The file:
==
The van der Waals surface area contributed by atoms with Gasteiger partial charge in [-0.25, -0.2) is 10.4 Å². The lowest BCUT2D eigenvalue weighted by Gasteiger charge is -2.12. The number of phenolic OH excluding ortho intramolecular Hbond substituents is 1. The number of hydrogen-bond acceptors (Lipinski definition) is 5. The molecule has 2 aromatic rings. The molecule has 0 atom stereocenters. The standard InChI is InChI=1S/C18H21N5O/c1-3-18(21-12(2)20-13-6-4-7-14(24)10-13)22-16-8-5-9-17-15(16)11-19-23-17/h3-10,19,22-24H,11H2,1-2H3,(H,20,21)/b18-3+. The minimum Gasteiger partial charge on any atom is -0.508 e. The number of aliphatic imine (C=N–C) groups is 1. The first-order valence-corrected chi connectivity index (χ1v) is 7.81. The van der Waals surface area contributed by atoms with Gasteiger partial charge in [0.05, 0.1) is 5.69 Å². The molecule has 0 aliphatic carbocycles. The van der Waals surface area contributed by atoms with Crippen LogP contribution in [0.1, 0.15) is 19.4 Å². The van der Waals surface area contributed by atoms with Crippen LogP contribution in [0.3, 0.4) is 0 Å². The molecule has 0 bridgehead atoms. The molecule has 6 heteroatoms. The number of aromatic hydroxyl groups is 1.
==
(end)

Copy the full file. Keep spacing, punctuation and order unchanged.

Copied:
The van der Waals surface area contributed by atoms with Gasteiger partial charge in [-0.25, -0.2) is 10.4 Å². The lowest BCUT2D eigenvalue weighted by Gasteiger charge is -2.12. The number of phenolic OH excluding ortho intramolecular Hbond substituents is 1. The number of hydrogen-bond acceptors (Lipinski definition) is 5. The molecule has 2 aromatic rings. The molecule has 0 atom stereocenters. The standard InChI is InChI=1S/C18H21N5O/c1-3-18(21-12(2)20-13-6-4-7-14(24)10-13)22-16-8-5-9-17-15(16)11-19-23-17/h3-10,19,22-24H,11H2,1-2H3,(H,20,21)/b18-3+. The minimum Gasteiger partial charge on any atom is -0.508 e. The number of aliphatic imine (C=N–C) groups is 1. The first-order valence-corrected chi connectivity index (χ1v) is 7.81. The van der Waals surface area contributed by atoms with Gasteiger partial charge in [0.05, 0.1) is 5.69 Å². The molecule has 0 aliphatic carbocycles. The van der Waals surface area contributed by atoms with Crippen LogP contribution in [0.1, 0.15) is 19.4 Å². The van der Waals surface area contributed by atoms with Crippen LogP contribution in [0.3, 0.4) is 0 Å². The molecule has 0 bridgehead atoms. The molecule has 6 heteroatoms. The number of aromatic hydroxyl groups is 1.